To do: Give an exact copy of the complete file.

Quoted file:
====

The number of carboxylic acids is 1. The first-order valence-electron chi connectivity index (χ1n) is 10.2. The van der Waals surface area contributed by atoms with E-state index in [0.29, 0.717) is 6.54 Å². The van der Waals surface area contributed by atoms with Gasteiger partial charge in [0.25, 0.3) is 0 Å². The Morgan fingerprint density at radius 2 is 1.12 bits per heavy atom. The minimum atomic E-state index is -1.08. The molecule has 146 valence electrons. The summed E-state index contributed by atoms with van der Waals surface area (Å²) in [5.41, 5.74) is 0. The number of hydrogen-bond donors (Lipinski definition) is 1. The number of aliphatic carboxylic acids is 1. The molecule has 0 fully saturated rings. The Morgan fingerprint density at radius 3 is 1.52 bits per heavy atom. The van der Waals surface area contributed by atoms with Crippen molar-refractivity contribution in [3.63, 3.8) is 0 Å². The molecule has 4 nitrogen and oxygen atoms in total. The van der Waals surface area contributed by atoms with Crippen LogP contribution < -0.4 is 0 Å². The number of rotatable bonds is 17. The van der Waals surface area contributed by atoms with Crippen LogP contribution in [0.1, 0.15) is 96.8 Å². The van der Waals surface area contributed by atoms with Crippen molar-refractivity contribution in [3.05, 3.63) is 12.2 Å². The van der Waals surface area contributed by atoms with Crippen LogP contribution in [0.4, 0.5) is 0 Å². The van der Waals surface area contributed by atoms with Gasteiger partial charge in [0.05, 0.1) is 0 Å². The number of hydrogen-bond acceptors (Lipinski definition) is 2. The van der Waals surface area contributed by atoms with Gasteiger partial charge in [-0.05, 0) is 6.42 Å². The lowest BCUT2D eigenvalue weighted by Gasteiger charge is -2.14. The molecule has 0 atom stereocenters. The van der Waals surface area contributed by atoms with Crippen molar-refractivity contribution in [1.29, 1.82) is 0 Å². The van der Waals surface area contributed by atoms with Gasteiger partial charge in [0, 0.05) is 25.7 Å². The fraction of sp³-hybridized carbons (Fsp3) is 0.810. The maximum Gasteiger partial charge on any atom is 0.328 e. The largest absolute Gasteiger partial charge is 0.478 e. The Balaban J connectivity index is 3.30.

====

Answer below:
The number of carboxylic acids is 1. The first-order valence-electron chi connectivity index (χ1n) is 10.2. The van der Waals surface area contributed by atoms with E-state index in [0.29, 0.717) is 6.54 Å². The van der Waals surface area contributed by atoms with Gasteiger partial charge in [0.25, 0.3) is 0 Å². The Morgan fingerprint density at radius 2 is 1.12 bits per heavy atom. The minimum atomic E-state index is -1.08. The molecule has 146 valence electrons. The summed E-state index contributed by atoms with van der Waals surface area (Å²) in [5.41, 5.74) is 0. The number of hydrogen-bond donors (Lipinski definition) is 1. The number of aliphatic carboxylic acids is 1. The molecule has 0 fully saturated rings. The Morgan fingerprint density at radius 3 is 1.52 bits per heavy atom. The van der Waals surface area contributed by atoms with Crippen molar-refractivity contribution in [3.63, 3.8) is 0 Å². The molecule has 4 nitrogen and oxygen atoms in total. The van der Waals surface area contributed by atoms with Crippen LogP contribution < -0.4 is 0 Å². The number of rotatable bonds is 17. The van der Waals surface area contributed by atoms with Crippen LogP contribution in [0.1, 0.15) is 96.8 Å². The van der Waals surface area contributed by atoms with Crippen molar-refractivity contribution in [3.05, 3.63) is 12.2 Å². The van der Waals surface area contributed by atoms with Crippen LogP contribution in [0.4, 0.5) is 0 Å². The van der Waals surface area contributed by atoms with Gasteiger partial charge in [0.05, 0.1) is 0 Å². The number of hydrogen-bond acceptors (Lipinski definition) is 2. The van der Waals surface area contributed by atoms with Gasteiger partial charge in [-0.05, 0) is 6.42 Å². The lowest BCUT2D eigenvalue weighted by Gasteiger charge is -2.14. The molecule has 0 atom stereocenters. The van der Waals surface area contributed by atoms with Crippen molar-refractivity contribution in [1.29, 1.82) is 0 Å². The van der Waals surface area contributed by atoms with Gasteiger partial charge in [0, 0.05) is 25.7 Å². The fraction of sp³-hybridized carbons (Fsp3) is 0.810. The maximum Gasteiger partial charge on any atom is 0.328 e. The largest absolute Gasteiger partial charge is 0.478 e. The Balaban J connectivity index is 3.30.